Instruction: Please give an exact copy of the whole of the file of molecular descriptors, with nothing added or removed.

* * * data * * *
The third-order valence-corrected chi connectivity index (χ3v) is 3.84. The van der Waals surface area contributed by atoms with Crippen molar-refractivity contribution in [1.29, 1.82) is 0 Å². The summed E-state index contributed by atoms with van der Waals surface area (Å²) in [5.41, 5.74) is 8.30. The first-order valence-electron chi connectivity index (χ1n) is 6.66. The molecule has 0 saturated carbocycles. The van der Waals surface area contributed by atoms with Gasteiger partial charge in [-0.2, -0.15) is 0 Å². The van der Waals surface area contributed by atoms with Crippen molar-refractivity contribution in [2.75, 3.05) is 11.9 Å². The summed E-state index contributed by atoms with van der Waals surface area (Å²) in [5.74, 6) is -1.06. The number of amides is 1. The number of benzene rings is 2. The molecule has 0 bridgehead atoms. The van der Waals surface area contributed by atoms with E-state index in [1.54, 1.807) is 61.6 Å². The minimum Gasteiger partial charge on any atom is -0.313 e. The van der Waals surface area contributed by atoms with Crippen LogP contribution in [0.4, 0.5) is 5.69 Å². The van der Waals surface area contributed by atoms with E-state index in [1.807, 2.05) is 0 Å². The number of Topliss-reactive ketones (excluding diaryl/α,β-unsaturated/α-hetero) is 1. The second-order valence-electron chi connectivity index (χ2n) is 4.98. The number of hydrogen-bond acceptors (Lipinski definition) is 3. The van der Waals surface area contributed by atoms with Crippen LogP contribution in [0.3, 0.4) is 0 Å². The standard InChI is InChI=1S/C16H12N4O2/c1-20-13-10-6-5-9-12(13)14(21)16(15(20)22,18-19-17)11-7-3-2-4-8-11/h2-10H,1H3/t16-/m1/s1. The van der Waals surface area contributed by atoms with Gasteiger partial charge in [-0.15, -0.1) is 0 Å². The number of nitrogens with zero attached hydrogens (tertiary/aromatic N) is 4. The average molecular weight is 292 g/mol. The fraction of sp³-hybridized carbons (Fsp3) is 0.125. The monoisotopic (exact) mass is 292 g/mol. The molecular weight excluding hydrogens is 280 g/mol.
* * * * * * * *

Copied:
The third-order valence-corrected chi connectivity index (χ3v) is 3.84. The van der Waals surface area contributed by atoms with Crippen molar-refractivity contribution in [1.29, 1.82) is 0 Å². The summed E-state index contributed by atoms with van der Waals surface area (Å²) in [5.41, 5.74) is 8.30. The first-order valence-electron chi connectivity index (χ1n) is 6.66. The molecule has 0 saturated carbocycles. The van der Waals surface area contributed by atoms with Gasteiger partial charge in [-0.2, -0.15) is 0 Å². The van der Waals surface area contributed by atoms with Crippen molar-refractivity contribution in [2.75, 3.05) is 11.9 Å². The summed E-state index contributed by atoms with van der Waals surface area (Å²) in [5.74, 6) is -1.06. The number of amides is 1. The number of benzene rings is 2. The molecule has 0 bridgehead atoms. The van der Waals surface area contributed by atoms with E-state index in [1.54, 1.807) is 61.6 Å². The minimum Gasteiger partial charge on any atom is -0.313 e. The van der Waals surface area contributed by atoms with Crippen LogP contribution in [0.4, 0.5) is 5.69 Å². The van der Waals surface area contributed by atoms with E-state index in [1.807, 2.05) is 0 Å². The number of Topliss-reactive ketones (excluding diaryl/α,β-unsaturated/α-hetero) is 1. The second-order valence-electron chi connectivity index (χ2n) is 4.98. The number of hydrogen-bond acceptors (Lipinski definition) is 3. The van der Waals surface area contributed by atoms with Crippen LogP contribution in [0.3, 0.4) is 0 Å². The standard InChI is InChI=1S/C16H12N4O2/c1-20-13-10-6-5-9-12(13)14(21)16(15(20)22,18-19-17)11-7-3-2-4-8-11/h2-10H,1H3/t16-/m1/s1. The van der Waals surface area contributed by atoms with Gasteiger partial charge in [-0.15, -0.1) is 0 Å². The number of nitrogens with zero attached hydrogens (tertiary/aromatic N) is 4. The average molecular weight is 292 g/mol. The fraction of sp³-hybridized carbons (Fsp3) is 0.125. The monoisotopic (exact) mass is 292 g/mol. The molecular weight excluding hydrogens is 280 g/mol.